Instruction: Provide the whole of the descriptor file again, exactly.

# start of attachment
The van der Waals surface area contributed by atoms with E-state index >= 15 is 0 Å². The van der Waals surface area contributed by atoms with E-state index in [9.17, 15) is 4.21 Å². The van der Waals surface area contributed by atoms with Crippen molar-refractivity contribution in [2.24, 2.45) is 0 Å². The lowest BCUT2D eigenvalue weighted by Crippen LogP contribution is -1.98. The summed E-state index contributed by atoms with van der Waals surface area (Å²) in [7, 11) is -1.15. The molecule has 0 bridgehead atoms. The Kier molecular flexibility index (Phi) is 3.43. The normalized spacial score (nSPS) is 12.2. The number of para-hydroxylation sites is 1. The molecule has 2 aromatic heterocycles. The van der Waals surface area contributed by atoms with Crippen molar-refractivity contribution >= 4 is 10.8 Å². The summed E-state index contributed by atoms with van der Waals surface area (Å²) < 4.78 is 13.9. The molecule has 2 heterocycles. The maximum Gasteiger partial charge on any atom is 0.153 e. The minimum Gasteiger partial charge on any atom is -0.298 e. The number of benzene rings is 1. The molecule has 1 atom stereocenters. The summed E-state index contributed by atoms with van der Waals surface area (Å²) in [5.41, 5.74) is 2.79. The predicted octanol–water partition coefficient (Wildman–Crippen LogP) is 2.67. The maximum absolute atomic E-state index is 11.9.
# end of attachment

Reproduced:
The van der Waals surface area contributed by atoms with E-state index >= 15 is 0 Å². The van der Waals surface area contributed by atoms with E-state index in [9.17, 15) is 4.21 Å². The van der Waals surface area contributed by atoms with Crippen molar-refractivity contribution in [2.24, 2.45) is 0 Å². The lowest BCUT2D eigenvalue weighted by Crippen LogP contribution is -1.98. The summed E-state index contributed by atoms with van der Waals surface area (Å²) in [7, 11) is -1.15. The molecule has 0 bridgehead atoms. The Kier molecular flexibility index (Phi) is 3.43. The normalized spacial score (nSPS) is 12.2. The number of para-hydroxylation sites is 1. The molecule has 2 aromatic heterocycles. The van der Waals surface area contributed by atoms with Crippen molar-refractivity contribution >= 4 is 10.8 Å². The summed E-state index contributed by atoms with van der Waals surface area (Å²) < 4.78 is 13.9. The molecule has 2 heterocycles. The maximum Gasteiger partial charge on any atom is 0.153 e. The minimum Gasteiger partial charge on any atom is -0.298 e. The number of benzene rings is 1. The molecule has 1 atom stereocenters. The summed E-state index contributed by atoms with van der Waals surface area (Å²) in [5.41, 5.74) is 2.79. The predicted octanol–water partition coefficient (Wildman–Crippen LogP) is 2.67. The maximum absolute atomic E-state index is 11.9.